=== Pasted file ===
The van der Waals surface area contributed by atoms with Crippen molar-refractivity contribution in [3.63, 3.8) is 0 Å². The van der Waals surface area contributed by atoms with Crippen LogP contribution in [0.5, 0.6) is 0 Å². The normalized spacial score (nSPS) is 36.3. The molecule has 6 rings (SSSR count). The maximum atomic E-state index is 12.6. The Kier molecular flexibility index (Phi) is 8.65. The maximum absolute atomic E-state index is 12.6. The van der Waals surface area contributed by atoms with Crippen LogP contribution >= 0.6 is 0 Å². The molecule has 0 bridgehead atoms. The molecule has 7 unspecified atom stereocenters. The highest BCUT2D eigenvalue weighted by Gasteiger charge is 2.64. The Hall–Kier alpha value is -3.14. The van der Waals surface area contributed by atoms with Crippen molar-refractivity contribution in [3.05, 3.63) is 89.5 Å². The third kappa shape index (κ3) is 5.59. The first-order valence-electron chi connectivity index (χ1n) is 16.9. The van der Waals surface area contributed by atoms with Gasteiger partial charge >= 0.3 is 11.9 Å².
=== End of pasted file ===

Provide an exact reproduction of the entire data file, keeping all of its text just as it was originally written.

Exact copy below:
The van der Waals surface area contributed by atoms with Crippen molar-refractivity contribution in [3.63, 3.8) is 0 Å². The van der Waals surface area contributed by atoms with Crippen LogP contribution in [0.5, 0.6) is 0 Å². The normalized spacial score (nSPS) is 36.3. The molecule has 6 rings (SSSR count). The maximum atomic E-state index is 12.6. The Kier molecular flexibility index (Phi) is 8.65. The maximum absolute atomic E-state index is 12.6. The van der Waals surface area contributed by atoms with Crippen LogP contribution >= 0.6 is 0 Å². The molecule has 0 bridgehead atoms. The molecule has 7 unspecified atom stereocenters. The highest BCUT2D eigenvalue weighted by Gasteiger charge is 2.64. The Hall–Kier alpha value is -3.14. The van der Waals surface area contributed by atoms with Crippen molar-refractivity contribution in [3.05, 3.63) is 89.5 Å². The third kappa shape index (κ3) is 5.59. The first-order valence-electron chi connectivity index (χ1n) is 16.9. The van der Waals surface area contributed by atoms with Gasteiger partial charge >= 0.3 is 11.9 Å².